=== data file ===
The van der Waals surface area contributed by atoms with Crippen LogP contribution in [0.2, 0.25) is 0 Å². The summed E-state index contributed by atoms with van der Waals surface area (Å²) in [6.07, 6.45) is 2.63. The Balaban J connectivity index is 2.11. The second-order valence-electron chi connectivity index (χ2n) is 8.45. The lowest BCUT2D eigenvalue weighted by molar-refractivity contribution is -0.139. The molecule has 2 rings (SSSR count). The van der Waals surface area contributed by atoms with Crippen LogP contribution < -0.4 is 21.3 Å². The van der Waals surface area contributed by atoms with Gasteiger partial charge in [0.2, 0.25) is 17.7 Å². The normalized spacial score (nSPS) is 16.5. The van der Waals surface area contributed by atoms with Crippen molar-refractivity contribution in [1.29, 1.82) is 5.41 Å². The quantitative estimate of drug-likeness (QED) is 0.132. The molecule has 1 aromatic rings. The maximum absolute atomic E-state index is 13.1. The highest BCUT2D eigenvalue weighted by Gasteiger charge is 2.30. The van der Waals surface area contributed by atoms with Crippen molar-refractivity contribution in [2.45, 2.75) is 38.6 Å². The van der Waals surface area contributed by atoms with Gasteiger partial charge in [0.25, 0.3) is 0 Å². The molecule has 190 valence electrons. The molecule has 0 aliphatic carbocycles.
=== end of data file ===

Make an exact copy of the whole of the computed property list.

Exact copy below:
The van der Waals surface area contributed by atoms with Crippen LogP contribution in [0.2, 0.25) is 0 Å². The summed E-state index contributed by atoms with van der Waals surface area (Å²) in [6.07, 6.45) is 2.63. The Balaban J connectivity index is 2.11. The second-order valence-electron chi connectivity index (χ2n) is 8.45. The lowest BCUT2D eigenvalue weighted by molar-refractivity contribution is -0.139. The molecule has 2 rings (SSSR count). The van der Waals surface area contributed by atoms with Crippen LogP contribution < -0.4 is 21.3 Å². The van der Waals surface area contributed by atoms with Gasteiger partial charge in [0.2, 0.25) is 17.7 Å². The normalized spacial score (nSPS) is 16.5. The van der Waals surface area contributed by atoms with Crippen molar-refractivity contribution in [1.29, 1.82) is 5.41 Å². The quantitative estimate of drug-likeness (QED) is 0.132. The molecule has 1 aromatic rings. The maximum absolute atomic E-state index is 13.1. The highest BCUT2D eigenvalue weighted by Gasteiger charge is 2.30. The van der Waals surface area contributed by atoms with Crippen molar-refractivity contribution in [2.45, 2.75) is 38.6 Å². The van der Waals surface area contributed by atoms with Gasteiger partial charge in [0.25, 0.3) is 0 Å². The molecule has 190 valence electrons. The molecule has 0 aliphatic carbocycles.